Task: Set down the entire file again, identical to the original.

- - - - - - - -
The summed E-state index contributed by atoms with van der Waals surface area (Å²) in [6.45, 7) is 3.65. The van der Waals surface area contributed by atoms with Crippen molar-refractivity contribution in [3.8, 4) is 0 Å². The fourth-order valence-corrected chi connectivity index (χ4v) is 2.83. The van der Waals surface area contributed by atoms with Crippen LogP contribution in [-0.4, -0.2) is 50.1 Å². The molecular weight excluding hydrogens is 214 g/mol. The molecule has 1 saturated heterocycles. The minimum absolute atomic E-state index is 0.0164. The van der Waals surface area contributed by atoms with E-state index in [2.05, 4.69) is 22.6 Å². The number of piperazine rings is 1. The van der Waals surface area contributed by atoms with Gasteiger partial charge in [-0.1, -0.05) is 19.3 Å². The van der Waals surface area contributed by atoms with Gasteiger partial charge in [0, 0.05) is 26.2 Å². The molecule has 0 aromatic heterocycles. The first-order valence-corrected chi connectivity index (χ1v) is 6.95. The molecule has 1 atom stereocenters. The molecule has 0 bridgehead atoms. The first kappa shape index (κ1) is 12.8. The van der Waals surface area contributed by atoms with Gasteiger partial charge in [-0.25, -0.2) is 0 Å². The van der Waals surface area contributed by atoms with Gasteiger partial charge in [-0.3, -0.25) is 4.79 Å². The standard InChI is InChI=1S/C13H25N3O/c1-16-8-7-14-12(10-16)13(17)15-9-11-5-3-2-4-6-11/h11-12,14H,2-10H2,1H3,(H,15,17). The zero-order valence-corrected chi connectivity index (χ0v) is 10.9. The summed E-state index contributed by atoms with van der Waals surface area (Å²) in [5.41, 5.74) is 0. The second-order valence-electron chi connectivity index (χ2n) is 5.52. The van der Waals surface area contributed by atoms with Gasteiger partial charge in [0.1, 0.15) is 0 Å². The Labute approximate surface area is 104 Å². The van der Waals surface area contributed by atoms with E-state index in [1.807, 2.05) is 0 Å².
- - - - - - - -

The summed E-state index contributed by atoms with van der Waals surface area (Å²) in [6.45, 7) is 3.65. The van der Waals surface area contributed by atoms with Crippen molar-refractivity contribution in [3.8, 4) is 0 Å². The fourth-order valence-corrected chi connectivity index (χ4v) is 2.83. The van der Waals surface area contributed by atoms with Crippen LogP contribution in [-0.4, -0.2) is 50.1 Å². The molecular weight excluding hydrogens is 214 g/mol. The molecule has 1 saturated heterocycles. The minimum absolute atomic E-state index is 0.0164. The van der Waals surface area contributed by atoms with E-state index in [2.05, 4.69) is 22.6 Å². The number of piperazine rings is 1. The van der Waals surface area contributed by atoms with Gasteiger partial charge in [-0.1, -0.05) is 19.3 Å². The van der Waals surface area contributed by atoms with Gasteiger partial charge in [0, 0.05) is 26.2 Å². The molecule has 0 aromatic heterocycles. The first-order valence-corrected chi connectivity index (χ1v) is 6.95. The molecule has 1 atom stereocenters. The molecule has 0 bridgehead atoms. The first kappa shape index (κ1) is 12.8. The van der Waals surface area contributed by atoms with Gasteiger partial charge in [-0.25, -0.2) is 0 Å². The van der Waals surface area contributed by atoms with Gasteiger partial charge in [-0.3, -0.25) is 4.79 Å². The standard InChI is InChI=1S/C13H25N3O/c1-16-8-7-14-12(10-16)13(17)15-9-11-5-3-2-4-6-11/h11-12,14H,2-10H2,1H3,(H,15,17). The zero-order valence-corrected chi connectivity index (χ0v) is 10.9. The summed E-state index contributed by atoms with van der Waals surface area (Å²) in [5.41, 5.74) is 0. The second-order valence-electron chi connectivity index (χ2n) is 5.52. The van der Waals surface area contributed by atoms with Gasteiger partial charge in [0.1, 0.15) is 0 Å². The Labute approximate surface area is 104 Å². The van der Waals surface area contributed by atoms with E-state index in [1.807, 2.05) is 0 Å².